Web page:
Using Spectroscopy to Distinguish Subspecies of Sagebrush for Habitat Assessment
The sagebrush steppe is a fragmented and declining ecosystem partially due to fire disturbance, climate change, and urban expansion. Several specialist herbivores in the sagebrush steppe are dependent on sagebrush as a primary source of food. Variation in the nutritional content of sagebrush influences habitat use by herbivores. We hypothesized that sagebrush species can be identified using spectroscopy thus providing an opportunity to differentiate subspecies as well as their potential nutritional content differences. Measuring plant quality with spectroscopy could help identify the different species and subspecies of sagebrush that might be most beneficial for sagebrush obligate species for restoration efforts. Our objective is to scan different species of sagebrush with a spectrometer to see if their spectral fingerprint could be determined. Plant samples were taken from two different species at one field site located in south central Idaho over one field season. The spectral composition of Wyoming big sagebrush (Artemisia tridentata) and three-tip sagebrush (Artemisia tripartite) was compared using a spectrometer. We expect to find a different spectral fingerprint from each species for identification purposes and utilize these differences to explain their nutritional quality and selection of herbivores. Future research will compare other species and subspecies for a comprehensive analysis.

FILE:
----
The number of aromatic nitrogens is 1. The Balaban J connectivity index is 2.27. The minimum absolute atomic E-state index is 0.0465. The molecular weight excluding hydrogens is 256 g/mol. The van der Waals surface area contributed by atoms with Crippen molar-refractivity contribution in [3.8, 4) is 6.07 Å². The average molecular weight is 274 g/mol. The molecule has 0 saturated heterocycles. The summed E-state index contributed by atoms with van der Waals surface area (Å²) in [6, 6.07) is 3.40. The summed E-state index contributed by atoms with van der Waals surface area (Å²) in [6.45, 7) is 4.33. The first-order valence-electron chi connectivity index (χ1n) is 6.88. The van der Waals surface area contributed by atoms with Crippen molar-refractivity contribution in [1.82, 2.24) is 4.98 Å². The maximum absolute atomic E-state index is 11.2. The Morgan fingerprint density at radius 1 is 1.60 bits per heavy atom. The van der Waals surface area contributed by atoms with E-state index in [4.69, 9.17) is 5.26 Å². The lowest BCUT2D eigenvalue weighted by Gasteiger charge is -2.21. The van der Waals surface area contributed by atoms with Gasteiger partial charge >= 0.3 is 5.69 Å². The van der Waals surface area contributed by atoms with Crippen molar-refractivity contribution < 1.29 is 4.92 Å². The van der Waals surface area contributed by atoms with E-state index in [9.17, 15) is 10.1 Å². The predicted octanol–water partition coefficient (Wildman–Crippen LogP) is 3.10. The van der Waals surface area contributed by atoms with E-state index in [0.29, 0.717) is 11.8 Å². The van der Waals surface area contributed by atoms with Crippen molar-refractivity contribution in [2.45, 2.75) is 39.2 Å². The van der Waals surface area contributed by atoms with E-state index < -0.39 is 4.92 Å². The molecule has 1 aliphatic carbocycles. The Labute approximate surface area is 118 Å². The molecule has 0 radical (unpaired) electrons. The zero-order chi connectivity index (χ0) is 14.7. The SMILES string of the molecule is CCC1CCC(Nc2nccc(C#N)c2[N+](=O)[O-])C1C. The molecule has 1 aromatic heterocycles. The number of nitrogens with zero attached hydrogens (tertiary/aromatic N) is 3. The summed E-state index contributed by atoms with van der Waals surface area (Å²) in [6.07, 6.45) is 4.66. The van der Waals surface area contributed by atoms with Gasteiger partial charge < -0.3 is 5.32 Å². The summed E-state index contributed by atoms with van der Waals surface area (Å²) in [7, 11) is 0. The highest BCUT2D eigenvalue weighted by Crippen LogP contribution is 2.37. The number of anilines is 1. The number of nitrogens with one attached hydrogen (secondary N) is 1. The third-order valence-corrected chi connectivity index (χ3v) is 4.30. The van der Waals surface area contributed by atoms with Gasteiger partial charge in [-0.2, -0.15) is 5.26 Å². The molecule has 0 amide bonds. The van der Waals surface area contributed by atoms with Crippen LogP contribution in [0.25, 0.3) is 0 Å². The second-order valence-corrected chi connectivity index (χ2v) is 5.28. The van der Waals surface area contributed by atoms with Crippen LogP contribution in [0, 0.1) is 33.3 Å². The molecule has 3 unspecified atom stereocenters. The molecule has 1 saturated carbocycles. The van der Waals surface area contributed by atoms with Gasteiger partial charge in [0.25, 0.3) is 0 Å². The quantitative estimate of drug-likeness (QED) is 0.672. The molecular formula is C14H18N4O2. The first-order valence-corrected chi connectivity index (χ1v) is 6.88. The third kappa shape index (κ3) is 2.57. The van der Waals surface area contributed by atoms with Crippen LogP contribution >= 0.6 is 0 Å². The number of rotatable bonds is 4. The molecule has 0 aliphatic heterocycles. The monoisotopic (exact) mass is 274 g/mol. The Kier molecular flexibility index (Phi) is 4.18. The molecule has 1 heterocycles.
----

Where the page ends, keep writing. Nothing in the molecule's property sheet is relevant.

Higley, Jessica, "Using Spectroscopy to Distinguish Subspecies of Sagebrush for Habitat Assessment" (2016). 2016 Undergraduate Research and Scholarship Conference. Paper 22.
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